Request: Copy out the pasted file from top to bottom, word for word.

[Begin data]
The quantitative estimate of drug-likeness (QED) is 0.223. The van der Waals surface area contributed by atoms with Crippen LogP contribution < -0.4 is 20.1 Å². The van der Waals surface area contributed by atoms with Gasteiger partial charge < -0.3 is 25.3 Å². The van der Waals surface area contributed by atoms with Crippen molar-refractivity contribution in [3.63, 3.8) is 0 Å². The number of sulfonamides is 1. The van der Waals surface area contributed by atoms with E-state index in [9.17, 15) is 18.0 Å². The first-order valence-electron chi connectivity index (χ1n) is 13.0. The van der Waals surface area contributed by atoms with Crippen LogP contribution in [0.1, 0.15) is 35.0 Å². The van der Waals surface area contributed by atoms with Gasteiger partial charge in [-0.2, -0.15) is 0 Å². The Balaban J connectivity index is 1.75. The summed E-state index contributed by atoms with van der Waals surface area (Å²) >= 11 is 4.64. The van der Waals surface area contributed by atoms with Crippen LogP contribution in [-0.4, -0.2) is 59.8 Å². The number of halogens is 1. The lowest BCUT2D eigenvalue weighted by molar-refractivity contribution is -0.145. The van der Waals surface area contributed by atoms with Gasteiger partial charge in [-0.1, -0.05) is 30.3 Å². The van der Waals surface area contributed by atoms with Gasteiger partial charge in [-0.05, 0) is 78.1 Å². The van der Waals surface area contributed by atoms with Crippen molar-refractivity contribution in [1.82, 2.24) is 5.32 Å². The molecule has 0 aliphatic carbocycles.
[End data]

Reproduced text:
The quantitative estimate of drug-likeness (QED) is 0.223. The van der Waals surface area contributed by atoms with Crippen LogP contribution < -0.4 is 20.1 Å². The van der Waals surface area contributed by atoms with Gasteiger partial charge < -0.3 is 25.3 Å². The van der Waals surface area contributed by atoms with Crippen molar-refractivity contribution in [3.63, 3.8) is 0 Å². The number of sulfonamides is 1. The van der Waals surface area contributed by atoms with E-state index in [9.17, 15) is 18.0 Å². The first-order valence-electron chi connectivity index (χ1n) is 13.0. The van der Waals surface area contributed by atoms with Crippen LogP contribution in [0.1, 0.15) is 35.0 Å². The van der Waals surface area contributed by atoms with Gasteiger partial charge in [-0.2, -0.15) is 0 Å². The Balaban J connectivity index is 1.75. The summed E-state index contributed by atoms with van der Waals surface area (Å²) >= 11 is 4.64. The van der Waals surface area contributed by atoms with Crippen LogP contribution in [-0.4, -0.2) is 59.8 Å². The number of halogens is 1. The lowest BCUT2D eigenvalue weighted by molar-refractivity contribution is -0.145. The van der Waals surface area contributed by atoms with Gasteiger partial charge in [-0.1, -0.05) is 30.3 Å². The van der Waals surface area contributed by atoms with Gasteiger partial charge in [-0.05, 0) is 78.1 Å². The van der Waals surface area contributed by atoms with Crippen molar-refractivity contribution in [1.82, 2.24) is 5.32 Å². The molecule has 0 aliphatic carbocycles.